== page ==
Back in early summer I had applied via internet for a tattoo competition reality show, Ink Master, on the Spike network. When I was down in Tennessee for the Bonnaroo Music and Arts Festival, I received a call from the show’s producer to tell me that I had been chosen as a human canvas. I had to take a few trips to New York City for meetings and a physical, and was soon clear to start filming.
I was totally stoked because I always wanted to be on television- not acting- just as a reality star. We all have our silly “dreams.” Anyway, I was a semi-finalist for the Real World Hollywood and while my interest in becoming a reality personality died down wildly as I got older, I was still happy about getting a chance to test out the waters. I went down to Newark [New Jersey] at the end of July to film for two days by my lonesome and had a wonderful time. The first day of shooting was wild. I got to meet producers, crew, and experience how elimination reality shows are put together. Oliver Peck and Chris Nuñez are people I have heard of for years, stemming back to the beginning of my interest in the art of tattooing; ,meeting them was too damn cool. The best part of the experience hands down, was meeting Dave Navarro. As a big Jane’s Addiction fan, I was in total awe of his entire presence. He was a really nice guy, we talked briefly about some of the recent shows I have seen him at, and he even complimented my other tattoos. Oh yeah, Mr. Navarro also said I was “one smokin’ girl.” And not that I’m vain in any sense of the word, because I am really not, but Clint- the artist who passed out the artist to their canvases said he couldn’t tattoo me because I was “too hot.” Woo! Score.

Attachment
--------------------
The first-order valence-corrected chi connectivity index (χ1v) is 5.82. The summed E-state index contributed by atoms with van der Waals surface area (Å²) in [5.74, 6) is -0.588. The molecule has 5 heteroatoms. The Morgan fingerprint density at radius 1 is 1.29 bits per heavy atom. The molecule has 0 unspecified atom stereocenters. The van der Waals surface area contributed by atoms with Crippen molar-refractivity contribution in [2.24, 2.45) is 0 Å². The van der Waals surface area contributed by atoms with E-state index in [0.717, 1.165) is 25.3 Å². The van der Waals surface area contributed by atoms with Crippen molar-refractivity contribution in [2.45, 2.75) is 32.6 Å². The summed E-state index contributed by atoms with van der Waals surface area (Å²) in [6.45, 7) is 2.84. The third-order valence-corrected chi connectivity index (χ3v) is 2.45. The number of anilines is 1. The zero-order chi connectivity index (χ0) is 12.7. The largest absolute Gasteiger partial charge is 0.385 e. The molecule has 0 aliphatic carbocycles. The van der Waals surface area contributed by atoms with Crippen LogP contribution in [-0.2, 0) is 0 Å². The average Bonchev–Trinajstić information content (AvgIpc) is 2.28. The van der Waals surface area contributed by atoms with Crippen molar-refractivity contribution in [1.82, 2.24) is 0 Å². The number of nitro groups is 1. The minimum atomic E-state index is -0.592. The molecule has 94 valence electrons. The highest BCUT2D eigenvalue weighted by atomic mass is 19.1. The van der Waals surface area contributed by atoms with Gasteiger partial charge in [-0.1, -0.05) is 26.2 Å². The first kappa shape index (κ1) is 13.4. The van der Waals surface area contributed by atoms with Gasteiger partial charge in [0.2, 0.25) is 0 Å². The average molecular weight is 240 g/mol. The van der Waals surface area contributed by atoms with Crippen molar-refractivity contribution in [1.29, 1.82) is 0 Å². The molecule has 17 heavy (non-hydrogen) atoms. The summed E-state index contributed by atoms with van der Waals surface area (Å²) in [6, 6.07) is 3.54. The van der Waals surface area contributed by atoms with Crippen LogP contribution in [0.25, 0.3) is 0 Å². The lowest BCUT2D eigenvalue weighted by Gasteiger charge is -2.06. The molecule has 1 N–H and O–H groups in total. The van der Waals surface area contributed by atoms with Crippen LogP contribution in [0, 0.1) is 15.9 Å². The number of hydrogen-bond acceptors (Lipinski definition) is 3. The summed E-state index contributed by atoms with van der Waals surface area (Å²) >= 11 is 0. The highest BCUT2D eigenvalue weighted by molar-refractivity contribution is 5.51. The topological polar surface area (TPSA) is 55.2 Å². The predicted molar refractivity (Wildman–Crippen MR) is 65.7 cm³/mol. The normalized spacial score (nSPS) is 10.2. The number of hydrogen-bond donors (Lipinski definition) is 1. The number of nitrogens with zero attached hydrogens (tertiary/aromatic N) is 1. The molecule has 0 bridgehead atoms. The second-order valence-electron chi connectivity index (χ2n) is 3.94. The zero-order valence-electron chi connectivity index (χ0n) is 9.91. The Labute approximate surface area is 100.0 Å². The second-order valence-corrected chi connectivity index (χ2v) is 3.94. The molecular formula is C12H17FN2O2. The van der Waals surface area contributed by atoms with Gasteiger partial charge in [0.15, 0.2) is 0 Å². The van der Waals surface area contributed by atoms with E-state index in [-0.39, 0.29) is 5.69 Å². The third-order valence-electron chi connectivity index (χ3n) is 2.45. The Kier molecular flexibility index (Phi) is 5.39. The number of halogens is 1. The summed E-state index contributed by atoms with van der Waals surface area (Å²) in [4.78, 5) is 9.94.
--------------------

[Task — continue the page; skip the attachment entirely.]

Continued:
Myself and the other human canvases walked out on cue and did what the director’s told us, we had to be loud when we spoke and at times had to redo it for options. I was more nervous than I originally thought I would be- and since filming started at around 7 a.m., I was assuming cocktails were out of the question. My artist was MMA fighter, Mark Matthews, a seriously good-looking dude from outside of San Fransisco. We had a genuine conversation when the cameras weren’t in the room. I appreciated his openness and good nature.
The second day of filming was the actually tattoo process.The tattoo was overall approved by me, and took 6 complete hours to finish- without minor detailing due to time constraints. I did not take a break once. After the fourth hour, my calf began to burn and throb. I never sat for that long in a straight period of time- it was all so overwhelming, but I bit my tongue and let him finish.
In the end, Mark was in the bottom three for his lack of “texture,” an aspect of tattooing that just so happened to be what the challenge was for the group of artists that week. He did not go home, but still received a great deal of criticism for the zombie-lady, however, I like it! After venturing through social media outlets, my tattoo did receive a great deal of love and respect, as did Mark.
I had so much fun that the quality, praise (or lack thereof), and texture of my tattoo really don’t make a difference to me. It is a permanent souvenir of my first time on television, and one that I honestly do love. Hey, I am a zombie fan after all. I mean, look at that skull… it really is a good one. The itch I was scratching’ back in 2005 when I applied for the Real World is making its way to the surface again. Who knows what 2013 has in store after my 25 seconds on Ink Master ;)